Tag Archives: Barrington Stoke

Survival in Space – The Apollo 13 Mission

I’d not realised quite how old I am. Or stopped to consider how young Barrington Stokes publicist Kirstin is. But there is nothing like a 50th anniversary of the Apollo 13 mission to bring these facts home. To her, it’s a historical – and interesting – tale. To me, it’s something I lived through, found fascinating, wrote an essay about at school, and nerded like crazy about.

For me there was nothing boring about the third trip to the Moon, unlike – it seems – many people who felt we’d done the Moon now, so what was special about it? I didn’t even realise this was an optional setting; you just had to be interested in such an interesting thing.

To mark the 50th anniversary of Apollo 13 Barrington Stoke are publishing David Long’s Survival in Space – The Apollo 13 Mission, with lots of excellent illustrations by Stefano Tambellini. It is such a great thing to have a book like this in dyslexia friendly format, and it’s so attractive.

David starts by giving the reader a brief history of how man has always wanted to get off the ground, leading up to the lunar expeditions, starting with Apollo 11, and moving on to Apollo 13. And let me tell you this, his summary of what happened is much better than my essay, and it tells you exactly what you want to know. It’s almost as if he had been there.

I don’t want to give anything away, but there was a mishap – on April 13th, even, in some parts of the world – and the astronauts had to do heroic things, hoping to return safely to Earth.

Read the book!

Watch the film. I will. Again.

But as I said, read the book.

I mean, if anyone had made this up, as a script for a film, it would all have seemed a bit unreal, wouldn’t it?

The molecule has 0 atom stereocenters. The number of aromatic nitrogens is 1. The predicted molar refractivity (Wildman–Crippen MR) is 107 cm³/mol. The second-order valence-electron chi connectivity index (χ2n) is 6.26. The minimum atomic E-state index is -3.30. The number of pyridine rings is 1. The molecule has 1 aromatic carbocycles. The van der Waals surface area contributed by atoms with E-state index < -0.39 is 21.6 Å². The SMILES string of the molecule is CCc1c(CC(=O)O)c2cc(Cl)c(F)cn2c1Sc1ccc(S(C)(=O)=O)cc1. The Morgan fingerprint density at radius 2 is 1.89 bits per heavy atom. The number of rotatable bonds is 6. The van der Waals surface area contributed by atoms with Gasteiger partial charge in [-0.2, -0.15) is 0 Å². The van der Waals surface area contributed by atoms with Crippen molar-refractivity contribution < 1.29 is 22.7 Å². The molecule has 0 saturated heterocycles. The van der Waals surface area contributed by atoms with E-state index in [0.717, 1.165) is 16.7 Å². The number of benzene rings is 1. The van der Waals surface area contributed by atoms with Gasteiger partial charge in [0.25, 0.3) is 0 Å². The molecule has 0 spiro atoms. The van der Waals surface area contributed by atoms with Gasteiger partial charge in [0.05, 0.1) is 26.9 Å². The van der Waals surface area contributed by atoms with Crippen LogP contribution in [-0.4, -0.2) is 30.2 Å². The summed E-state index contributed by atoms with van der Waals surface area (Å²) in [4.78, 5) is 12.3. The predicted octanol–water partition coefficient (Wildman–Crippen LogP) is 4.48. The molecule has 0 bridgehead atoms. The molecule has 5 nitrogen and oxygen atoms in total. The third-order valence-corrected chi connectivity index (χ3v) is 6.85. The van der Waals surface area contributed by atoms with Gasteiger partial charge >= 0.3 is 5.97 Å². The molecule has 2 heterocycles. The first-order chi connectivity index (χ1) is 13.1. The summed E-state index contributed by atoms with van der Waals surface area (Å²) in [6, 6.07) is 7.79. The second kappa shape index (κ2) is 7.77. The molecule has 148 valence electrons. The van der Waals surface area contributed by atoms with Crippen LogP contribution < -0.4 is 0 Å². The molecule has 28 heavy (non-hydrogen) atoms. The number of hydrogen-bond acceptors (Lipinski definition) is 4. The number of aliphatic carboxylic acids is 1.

Prime reading

It took me a while to work out why the Barrington Stoke edition of Muriel Spark’s The Prime of Miss Jean Brodie was so thick. OK, around 250 pages isn’t much, except when it comes to dyslexia friendly books we have come to expect half of that. While I’d noticed there wasn’t another author credited with having ‘rewritten/adapted’ the novel, it wasn’t until I began to read that I saw the word ‘unabridged.’

And, well, I approve even more of that. If a novel isn’t too long, or made up of too many difficult words, then it could, and should, be made available in a format that means more people are able to read it.

I still think of my former decorator and his delight in being able to ‘read a whole book.’ While he might not be prime Jean Brodie material, I can see that many other dyslexic adults will be.

So there we have it. If you print it differently, using the right kind of paper, the right kind of colour of paper and print and a typeface that is designed to be easier to read, a book becomes accessible to – perhaps – almost all. Maybe there aren’t the funds to do this with all of literature, but we could have a go to make more friendly books, couldn’t we?

Especially with such gorgeous covers.

Jane Eyre

It was good to revisit Jane Eyre after all these years. Barrington Stoke have just published a dyslexia friendly, short, retelling of the famous Charlotte Brontë novel. Tanya Landman has written a more than creditable short version, and one that I enjoyed a lot.

I wasn’t sure how hard it would be to make such a long novel into a short one; one that actually works. I’m certain it was neither quick nor easy, but the result is a perfect literary summary of an old classic.

Tanya’s version contains most of what I remembered, skipping over one or two sub-plots with just a few paragraphs (which is obviously how one does it) to get on with that which matters. The only major fact missing is Jane’s inheritance, but in the long run it’s not massively important.

She can still marry Mr Rochester and live happily ever after. (I hope this doesn’t count as a spoiler..?)

A classic has to be one of the hardest things to access if reading is difficult. I guess watching the film is the nearest, but won’t give so much flavour of the real deal. That’s what you get in something like this Jane Eyre.

I hope the book will be a happy discovery for many. Jane is still a most interesting heroine.

Very good in 2019

To be perfectly frank with you, I’ve not known what to do. So, yes, it’s the 19th today, and it’s 2019 and my task is to give you some idea of the books I liked the best.

I started the list a couple of weeks ago. But there are simply too many books on it. That’s obviously good, as it indicates there were many books to be enjoyed. And I did.